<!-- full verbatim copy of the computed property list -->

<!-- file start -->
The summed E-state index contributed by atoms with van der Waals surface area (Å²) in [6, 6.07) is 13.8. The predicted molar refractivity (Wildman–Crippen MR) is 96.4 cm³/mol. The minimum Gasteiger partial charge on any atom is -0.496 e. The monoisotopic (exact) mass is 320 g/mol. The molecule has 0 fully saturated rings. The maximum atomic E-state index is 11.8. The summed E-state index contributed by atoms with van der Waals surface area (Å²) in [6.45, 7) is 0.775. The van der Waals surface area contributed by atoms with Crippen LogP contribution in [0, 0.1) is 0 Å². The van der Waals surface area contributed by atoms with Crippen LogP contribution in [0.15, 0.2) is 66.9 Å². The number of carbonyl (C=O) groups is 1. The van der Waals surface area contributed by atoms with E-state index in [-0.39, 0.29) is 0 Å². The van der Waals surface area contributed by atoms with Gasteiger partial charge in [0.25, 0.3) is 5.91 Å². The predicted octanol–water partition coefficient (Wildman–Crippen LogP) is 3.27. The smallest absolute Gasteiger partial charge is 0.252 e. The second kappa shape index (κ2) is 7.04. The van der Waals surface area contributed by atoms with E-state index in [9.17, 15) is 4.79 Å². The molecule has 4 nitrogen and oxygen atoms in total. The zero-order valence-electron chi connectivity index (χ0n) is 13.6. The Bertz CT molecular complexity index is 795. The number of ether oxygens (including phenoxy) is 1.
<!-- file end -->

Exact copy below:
The summed E-state index contributed by atoms with van der Waals surface area (Å²) in [6, 6.07) is 13.8. The predicted molar refractivity (Wildman–Crippen MR) is 96.4 cm³/mol. The minimum Gasteiger partial charge on any atom is -0.496 e. The monoisotopic (exact) mass is 320 g/mol. The molecule has 0 fully saturated rings. The maximum atomic E-state index is 11.8. The summed E-state index contributed by atoms with van der Waals surface area (Å²) in [6.45, 7) is 0.775. The van der Waals surface area contributed by atoms with Crippen LogP contribution in [0, 0.1) is 0 Å². The van der Waals surface area contributed by atoms with Crippen LogP contribution in [0.15, 0.2) is 66.9 Å². The number of carbonyl (C=O) groups is 1. The van der Waals surface area contributed by atoms with E-state index in [-0.39, 0.29) is 0 Å². The van der Waals surface area contributed by atoms with Gasteiger partial charge in [0.25, 0.3) is 5.91 Å². The predicted octanol–water partition coefficient (Wildman–Crippen LogP) is 3.27. The smallest absolute Gasteiger partial charge is 0.252 e. The second kappa shape index (κ2) is 7.04. The van der Waals surface area contributed by atoms with E-state index in [9.17, 15) is 4.79 Å². The molecule has 4 nitrogen and oxygen atoms in total. The zero-order valence-electron chi connectivity index (χ0n) is 13.6. The Bertz CT molecular complexity index is 795. The number of ether oxygens (including phenoxy) is 1.